There are two general types of skeletal muscle fibers: slow-twitch and fast-twitch. Slow-twitch muscle is less explosive but is better for endurance events including distance swimming, whereas fast-twitch muscles are much more powerful and are used in powerful bursts of movement like in sprinting; however, they tire out much more quickly.

In fact, there are actually two types of fast-twitch fibers: A and B. Fast-twitch A fibers can be recruited to either aerobic or anaerobic training, while fast-twitch B fibers are geared toward anaerobic conditions.

The muscle fiber makeup of a swimmer – specifically the balance of slow-twitch (ST) and fast-twitch (FT) fibers – is a determining factor in the potential of a swimmer. The athletes with the greatest numbers of FT-A fibers are thought to have the greatest potential in the sport of swimming. They have a potential to swim a wide range of events. Skinner believes that both Mark Spitz and Tracy Caulkins probably had unusually large numbers of FT-A fibers, which would account for their versatility.

The Perfect Swimmer

michael-phelps-200-individual-medley-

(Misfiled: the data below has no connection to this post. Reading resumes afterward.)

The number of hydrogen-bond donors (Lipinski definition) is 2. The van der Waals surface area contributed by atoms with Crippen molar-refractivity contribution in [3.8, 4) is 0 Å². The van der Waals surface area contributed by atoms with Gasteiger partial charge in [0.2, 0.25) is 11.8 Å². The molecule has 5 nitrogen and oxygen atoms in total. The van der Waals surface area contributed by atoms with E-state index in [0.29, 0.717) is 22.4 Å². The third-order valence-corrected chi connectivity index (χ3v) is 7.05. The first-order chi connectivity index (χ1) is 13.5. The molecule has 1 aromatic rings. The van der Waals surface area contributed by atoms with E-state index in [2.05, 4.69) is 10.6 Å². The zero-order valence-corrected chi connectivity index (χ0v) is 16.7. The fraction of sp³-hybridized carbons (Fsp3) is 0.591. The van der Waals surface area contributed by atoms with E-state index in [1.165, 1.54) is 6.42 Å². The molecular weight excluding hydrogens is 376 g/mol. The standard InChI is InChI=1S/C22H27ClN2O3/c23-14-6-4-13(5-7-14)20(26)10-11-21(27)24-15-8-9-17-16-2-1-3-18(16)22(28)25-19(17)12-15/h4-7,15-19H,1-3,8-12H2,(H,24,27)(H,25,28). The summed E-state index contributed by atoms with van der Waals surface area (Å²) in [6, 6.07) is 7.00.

Michael Phelps: Photo Courtesy: Peter H. Bick

As stated earlier, it is impossible to have the perfect swimmer body due to the high variety of different events and strokes. That having been said, Michael Phelps‘ body is closer to perfection than any other swimmer’s body in history.

Phelps has many anthropometric advantages. He is very tall, standing at 6 foot 4 inches, and he also has a 6-foot-7-inch wingspan and short powerful legs which are the size of someone who is 6 feet tall. He also has massive hands and feet, and his torso is the size of the one you would expect to see on a man who is 6 feet 8 inches tall, giving him both a high natural buoyancy and lung capacity. Phelps also possesses exemplary shoulder and ankle flexibility and has hyperextension in his joints. His unprecedented versatility indicates that he had an unusually high number of FT-A Muscle fibers, as no swimmer in history was able to win eight gold medals in a single Olympics.

caeleb-dressel-

Caeleb Dressel exploding off of the starting blocks at 2017 NCAA Championships Photo Courtesy: Peter H. Bick

Although there are currently some other swimmers who possess exceptional natural talent – such as Caeleb Dressel with his unrivaled sprint speed and Ledecky with her inhuman endurance – no other swimmer in history has had a body as specialized for swimming as Phelps did.

Mental Strength

maya-dirado-reaction-200-back-rio

Maya DiRado winning the 200-meter backstroke at the 2016 Olympic Games: Photo Courtesy: Erich Schlegel-USA TODAY Sports